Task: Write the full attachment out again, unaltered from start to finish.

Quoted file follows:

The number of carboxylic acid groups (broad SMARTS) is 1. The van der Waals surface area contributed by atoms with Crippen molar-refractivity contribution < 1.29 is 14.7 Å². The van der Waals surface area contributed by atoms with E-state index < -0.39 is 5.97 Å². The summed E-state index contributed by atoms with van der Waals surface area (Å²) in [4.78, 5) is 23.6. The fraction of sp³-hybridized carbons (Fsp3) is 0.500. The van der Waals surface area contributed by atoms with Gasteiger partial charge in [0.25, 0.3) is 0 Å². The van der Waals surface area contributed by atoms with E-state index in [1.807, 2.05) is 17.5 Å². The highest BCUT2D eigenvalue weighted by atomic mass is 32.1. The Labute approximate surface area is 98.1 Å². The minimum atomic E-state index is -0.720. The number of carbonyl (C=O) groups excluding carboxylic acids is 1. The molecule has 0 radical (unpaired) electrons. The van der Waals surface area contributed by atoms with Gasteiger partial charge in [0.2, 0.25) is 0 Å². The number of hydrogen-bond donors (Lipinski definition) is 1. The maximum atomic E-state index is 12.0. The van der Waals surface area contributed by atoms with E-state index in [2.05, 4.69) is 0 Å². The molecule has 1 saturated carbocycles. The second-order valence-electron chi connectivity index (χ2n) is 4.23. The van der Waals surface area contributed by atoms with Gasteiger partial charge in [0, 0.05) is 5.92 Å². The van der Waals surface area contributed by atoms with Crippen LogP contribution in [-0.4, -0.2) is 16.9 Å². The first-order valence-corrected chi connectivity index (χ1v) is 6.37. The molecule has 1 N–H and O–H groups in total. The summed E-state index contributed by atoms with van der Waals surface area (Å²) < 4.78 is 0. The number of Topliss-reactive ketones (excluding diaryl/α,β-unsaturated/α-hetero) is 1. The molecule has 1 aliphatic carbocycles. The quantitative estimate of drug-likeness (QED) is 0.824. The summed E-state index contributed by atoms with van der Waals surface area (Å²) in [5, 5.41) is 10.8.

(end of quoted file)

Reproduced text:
The number of carboxylic acid groups (broad SMARTS) is 1. The van der Waals surface area contributed by atoms with Crippen molar-refractivity contribution < 1.29 is 14.7 Å². The van der Waals surface area contributed by atoms with E-state index < -0.39 is 5.97 Å². The summed E-state index contributed by atoms with van der Waals surface area (Å²) in [4.78, 5) is 23.6. The fraction of sp³-hybridized carbons (Fsp3) is 0.500. The van der Waals surface area contributed by atoms with Gasteiger partial charge in [0.25, 0.3) is 0 Å². The van der Waals surface area contributed by atoms with E-state index in [1.807, 2.05) is 17.5 Å². The highest BCUT2D eigenvalue weighted by atomic mass is 32.1. The Labute approximate surface area is 98.1 Å². The minimum atomic E-state index is -0.720. The number of carbonyl (C=O) groups excluding carboxylic acids is 1. The molecule has 0 radical (unpaired) electrons. The van der Waals surface area contributed by atoms with Gasteiger partial charge in [0.2, 0.25) is 0 Å². The number of hydrogen-bond donors (Lipinski definition) is 1. The maximum atomic E-state index is 12.0. The van der Waals surface area contributed by atoms with E-state index in [2.05, 4.69) is 0 Å². The molecule has 1 saturated carbocycles. The second-order valence-electron chi connectivity index (χ2n) is 4.23. The van der Waals surface area contributed by atoms with Gasteiger partial charge in [0, 0.05) is 5.92 Å². The van der Waals surface area contributed by atoms with Crippen LogP contribution in [-0.4, -0.2) is 16.9 Å². The first-order valence-corrected chi connectivity index (χ1v) is 6.37. The molecule has 1 N–H and O–H groups in total. The summed E-state index contributed by atoms with van der Waals surface area (Å²) < 4.78 is 0. The number of Topliss-reactive ketones (excluding diaryl/α,β-unsaturated/α-hetero) is 1. The molecule has 1 aliphatic carbocycles. The quantitative estimate of drug-likeness (QED) is 0.824. The summed E-state index contributed by atoms with van der Waals surface area (Å²) in [5, 5.41) is 10.8.